There are only a handful of classic diners left in Toronto, the Bloor Street Diner, the Rosedale Diner but they don’t exactly count if you want the vintage experience. Places like the Avenue Road diner serves a mean breakfast but you need to get there early if you want a seat. Diners seem to be going the way of the ghost and I wanted to start documenting them before they’re gone.
What inspired this idea for doing a series about old diners was walking along King street yesterday, when out of the corner of my eye I see the Patrician Grill. I thought it was long gone, swallowed up by the expanse of monotonous condos eating our city. I had been to the Patrician years before with a group of people from work. But never went back because I thought it had been flattened by a wrecking ball. Little did I know it’s still thriving and serving up a great greasy meal. So I crossed the street to get a closer look to make sure I wasn’t seeing a mirage.
I snapped some photos for posterity and tried to capture a few close-ups of the signage on the front door. Unfortunately I was in a rush and didn’t have time to stop for lunch but I hope to return one day for some, as the sign reads, Good Food.
For a neighborhood where so much change has taken place it’s hard to notice this tiny diner tucked in between buildings, you could literally drive right by if you’re not paying attention. With it’s classic 1950s sloped awning and neon sign poking out over the sidewalk, the Patrician is like a beacon of salvation and hope for those who love old diners.
At the front door is a laminated article reviewing several diners from around Toronto, I don’t know when it was published but there is a great big photo at the top featuring the owner’s son Terry Papas who has been working here since he was 10 years old. The Toronto Star describes the food, history and experience well:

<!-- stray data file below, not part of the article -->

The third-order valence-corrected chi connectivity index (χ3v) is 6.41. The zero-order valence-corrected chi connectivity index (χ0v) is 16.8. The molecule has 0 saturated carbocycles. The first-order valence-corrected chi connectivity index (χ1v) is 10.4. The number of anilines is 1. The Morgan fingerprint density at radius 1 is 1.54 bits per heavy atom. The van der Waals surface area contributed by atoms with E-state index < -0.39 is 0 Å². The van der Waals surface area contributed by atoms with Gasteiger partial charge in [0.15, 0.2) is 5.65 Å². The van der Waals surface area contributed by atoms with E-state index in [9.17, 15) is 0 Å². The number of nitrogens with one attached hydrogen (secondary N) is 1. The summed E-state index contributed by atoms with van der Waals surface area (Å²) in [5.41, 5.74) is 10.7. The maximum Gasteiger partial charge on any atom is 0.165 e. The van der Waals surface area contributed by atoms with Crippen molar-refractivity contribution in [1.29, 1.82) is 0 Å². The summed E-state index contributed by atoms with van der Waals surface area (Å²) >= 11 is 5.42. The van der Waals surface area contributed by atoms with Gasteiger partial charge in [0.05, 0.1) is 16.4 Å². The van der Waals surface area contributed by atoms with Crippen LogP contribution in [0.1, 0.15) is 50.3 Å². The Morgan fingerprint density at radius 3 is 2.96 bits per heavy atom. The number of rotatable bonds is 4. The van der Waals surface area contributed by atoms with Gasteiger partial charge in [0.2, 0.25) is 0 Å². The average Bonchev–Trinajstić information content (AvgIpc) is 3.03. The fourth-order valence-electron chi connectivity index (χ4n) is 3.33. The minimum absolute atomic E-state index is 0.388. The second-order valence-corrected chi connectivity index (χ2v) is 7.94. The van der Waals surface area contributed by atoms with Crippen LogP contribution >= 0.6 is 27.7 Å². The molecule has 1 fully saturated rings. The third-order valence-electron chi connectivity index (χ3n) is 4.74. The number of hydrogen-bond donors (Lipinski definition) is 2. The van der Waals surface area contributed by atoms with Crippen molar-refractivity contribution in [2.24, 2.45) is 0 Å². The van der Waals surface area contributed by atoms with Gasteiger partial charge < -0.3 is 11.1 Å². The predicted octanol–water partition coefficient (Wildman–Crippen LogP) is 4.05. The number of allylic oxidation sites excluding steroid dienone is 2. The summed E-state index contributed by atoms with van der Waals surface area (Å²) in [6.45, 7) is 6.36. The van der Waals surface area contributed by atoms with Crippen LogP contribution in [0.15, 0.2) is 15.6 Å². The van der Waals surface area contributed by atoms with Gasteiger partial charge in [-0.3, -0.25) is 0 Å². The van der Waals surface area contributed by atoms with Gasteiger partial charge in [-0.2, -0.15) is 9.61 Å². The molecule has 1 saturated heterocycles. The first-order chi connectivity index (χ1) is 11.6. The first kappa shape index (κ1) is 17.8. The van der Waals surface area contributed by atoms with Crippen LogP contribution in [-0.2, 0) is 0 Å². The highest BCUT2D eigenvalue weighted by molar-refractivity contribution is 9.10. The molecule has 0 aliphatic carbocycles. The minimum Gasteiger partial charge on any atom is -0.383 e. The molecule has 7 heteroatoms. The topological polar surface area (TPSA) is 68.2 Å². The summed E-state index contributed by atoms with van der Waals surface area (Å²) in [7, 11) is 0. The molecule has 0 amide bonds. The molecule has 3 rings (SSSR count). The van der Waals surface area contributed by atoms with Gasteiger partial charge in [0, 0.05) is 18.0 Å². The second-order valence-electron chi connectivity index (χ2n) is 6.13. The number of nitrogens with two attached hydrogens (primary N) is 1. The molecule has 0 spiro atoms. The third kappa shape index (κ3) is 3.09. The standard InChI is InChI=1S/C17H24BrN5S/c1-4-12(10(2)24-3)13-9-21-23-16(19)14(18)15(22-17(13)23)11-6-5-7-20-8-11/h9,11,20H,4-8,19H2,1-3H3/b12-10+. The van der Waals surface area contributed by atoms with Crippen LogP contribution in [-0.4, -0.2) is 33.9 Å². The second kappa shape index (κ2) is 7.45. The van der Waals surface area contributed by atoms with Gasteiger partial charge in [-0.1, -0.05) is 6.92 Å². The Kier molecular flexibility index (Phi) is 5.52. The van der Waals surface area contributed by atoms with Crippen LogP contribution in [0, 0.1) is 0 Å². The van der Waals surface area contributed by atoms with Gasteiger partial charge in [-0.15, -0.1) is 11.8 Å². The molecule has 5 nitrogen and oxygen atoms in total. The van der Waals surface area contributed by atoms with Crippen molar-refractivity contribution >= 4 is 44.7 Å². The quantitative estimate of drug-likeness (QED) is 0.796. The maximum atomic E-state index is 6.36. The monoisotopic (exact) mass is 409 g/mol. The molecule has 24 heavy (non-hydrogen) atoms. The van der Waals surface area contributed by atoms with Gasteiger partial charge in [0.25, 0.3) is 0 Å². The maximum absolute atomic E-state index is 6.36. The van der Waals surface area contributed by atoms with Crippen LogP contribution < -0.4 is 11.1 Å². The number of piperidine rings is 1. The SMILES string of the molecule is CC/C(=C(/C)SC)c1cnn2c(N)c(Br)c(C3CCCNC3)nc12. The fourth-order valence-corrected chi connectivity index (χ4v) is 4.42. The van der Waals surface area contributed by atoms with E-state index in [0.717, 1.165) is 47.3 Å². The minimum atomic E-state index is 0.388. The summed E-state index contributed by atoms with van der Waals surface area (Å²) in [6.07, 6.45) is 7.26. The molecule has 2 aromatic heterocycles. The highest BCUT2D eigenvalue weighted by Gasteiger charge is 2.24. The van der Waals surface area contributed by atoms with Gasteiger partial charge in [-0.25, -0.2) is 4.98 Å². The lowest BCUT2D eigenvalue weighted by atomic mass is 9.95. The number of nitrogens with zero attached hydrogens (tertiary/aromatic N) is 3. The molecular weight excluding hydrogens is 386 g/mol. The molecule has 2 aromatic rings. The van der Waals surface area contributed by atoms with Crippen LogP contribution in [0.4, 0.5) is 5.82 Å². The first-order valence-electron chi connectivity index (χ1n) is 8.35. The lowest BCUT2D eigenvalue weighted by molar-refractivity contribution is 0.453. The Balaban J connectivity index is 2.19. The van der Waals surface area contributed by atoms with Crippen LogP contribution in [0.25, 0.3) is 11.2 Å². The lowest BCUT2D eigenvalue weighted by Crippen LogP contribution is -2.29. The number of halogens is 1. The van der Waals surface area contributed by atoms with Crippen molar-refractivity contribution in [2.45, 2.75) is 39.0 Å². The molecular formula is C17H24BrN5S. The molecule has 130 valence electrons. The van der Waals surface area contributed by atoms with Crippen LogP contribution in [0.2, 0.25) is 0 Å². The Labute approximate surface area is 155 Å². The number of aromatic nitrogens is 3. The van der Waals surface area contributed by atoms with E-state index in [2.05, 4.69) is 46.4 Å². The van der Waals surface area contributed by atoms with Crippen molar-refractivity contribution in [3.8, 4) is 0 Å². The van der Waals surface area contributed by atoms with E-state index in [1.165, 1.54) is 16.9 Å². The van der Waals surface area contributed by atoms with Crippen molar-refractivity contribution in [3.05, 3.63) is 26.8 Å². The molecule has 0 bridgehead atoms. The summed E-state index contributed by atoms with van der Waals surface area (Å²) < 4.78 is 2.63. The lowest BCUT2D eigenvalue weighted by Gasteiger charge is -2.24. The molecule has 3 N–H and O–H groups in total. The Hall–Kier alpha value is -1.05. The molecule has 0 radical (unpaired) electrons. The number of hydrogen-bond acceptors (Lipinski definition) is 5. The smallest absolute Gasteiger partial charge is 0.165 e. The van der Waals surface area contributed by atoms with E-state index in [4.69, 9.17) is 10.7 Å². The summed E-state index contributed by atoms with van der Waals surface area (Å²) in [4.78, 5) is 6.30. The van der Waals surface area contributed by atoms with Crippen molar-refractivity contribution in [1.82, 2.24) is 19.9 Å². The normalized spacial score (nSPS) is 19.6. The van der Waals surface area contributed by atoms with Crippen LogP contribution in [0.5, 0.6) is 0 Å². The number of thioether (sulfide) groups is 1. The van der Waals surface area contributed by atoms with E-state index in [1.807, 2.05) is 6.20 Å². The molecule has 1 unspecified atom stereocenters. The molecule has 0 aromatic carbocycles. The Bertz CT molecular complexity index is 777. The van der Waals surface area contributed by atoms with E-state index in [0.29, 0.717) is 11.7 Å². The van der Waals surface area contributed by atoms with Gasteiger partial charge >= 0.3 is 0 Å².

The Patrician Grill 219 King St. E. (near Sherborne St.) Another fine choice on a hung-over morning. This little brick diner seems a hallmark from the past – from the pink neon sign out front to the pink curtains cascading from the windows. The local motto, says owner Terry Papas from behind the bar, is “eat here, diet at home.” He has offered triple decker sandwiches and cups of coleslaw from this spot since he was 10 years old. His father still owns the place.
The hangover delicacy, says Papas, is the old-fashioned breakfast special of bacon, three eggs, fries, toast and coffee from $4.95. Die-hards, though, go for the cheeseburger and fries ($6.15). “It’s got substance. We don’t serve fluffy food,” he says, scooping ice cream into a cup for a Coke float.
If you are looking for some hair off the dog that bit you, stop in after 11a.m. and they’ll serve you some hard stuff – ouzo, tequila, scotch…
If you’re ever in the area do yourself a favor and step into the past, it’s comforting to know that like an old friend, the Patrician is still around. I will most certainly be back to report on the food.
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